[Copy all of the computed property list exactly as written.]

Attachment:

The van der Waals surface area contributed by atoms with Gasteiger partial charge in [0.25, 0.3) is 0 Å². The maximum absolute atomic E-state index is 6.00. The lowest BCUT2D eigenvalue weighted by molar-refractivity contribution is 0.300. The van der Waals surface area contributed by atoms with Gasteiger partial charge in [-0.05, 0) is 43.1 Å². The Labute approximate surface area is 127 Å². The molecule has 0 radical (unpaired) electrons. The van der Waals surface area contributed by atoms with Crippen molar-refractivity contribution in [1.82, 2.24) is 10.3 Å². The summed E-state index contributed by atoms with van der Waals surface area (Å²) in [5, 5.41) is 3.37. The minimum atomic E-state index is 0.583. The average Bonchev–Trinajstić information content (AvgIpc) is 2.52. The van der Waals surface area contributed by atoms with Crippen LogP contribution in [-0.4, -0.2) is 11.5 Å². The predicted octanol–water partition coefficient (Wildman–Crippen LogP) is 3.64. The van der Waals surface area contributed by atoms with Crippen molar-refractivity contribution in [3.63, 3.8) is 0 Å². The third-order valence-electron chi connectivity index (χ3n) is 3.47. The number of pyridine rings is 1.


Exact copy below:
The van der Waals surface area contributed by atoms with Gasteiger partial charge in [0.25, 0.3) is 0 Å². The maximum absolute atomic E-state index is 6.00. The lowest BCUT2D eigenvalue weighted by molar-refractivity contribution is 0.300. The van der Waals surface area contributed by atoms with Gasteiger partial charge in [-0.05, 0) is 43.1 Å². The Labute approximate surface area is 127 Å². The molecule has 0 radical (unpaired) electrons. The van der Waals surface area contributed by atoms with Crippen molar-refractivity contribution in [1.82, 2.24) is 10.3 Å². The summed E-state index contributed by atoms with van der Waals surface area (Å²) in [5, 5.41) is 3.37. The minimum atomic E-state index is 0.583. The average Bonchev–Trinajstić information content (AvgIpc) is 2.52. The van der Waals surface area contributed by atoms with Crippen LogP contribution in [-0.4, -0.2) is 11.5 Å². The predicted octanol–water partition coefficient (Wildman–Crippen LogP) is 3.64. The van der Waals surface area contributed by atoms with Crippen molar-refractivity contribution in [3.63, 3.8) is 0 Å². The third-order valence-electron chi connectivity index (χ3n) is 3.47. The number of pyridine rings is 1.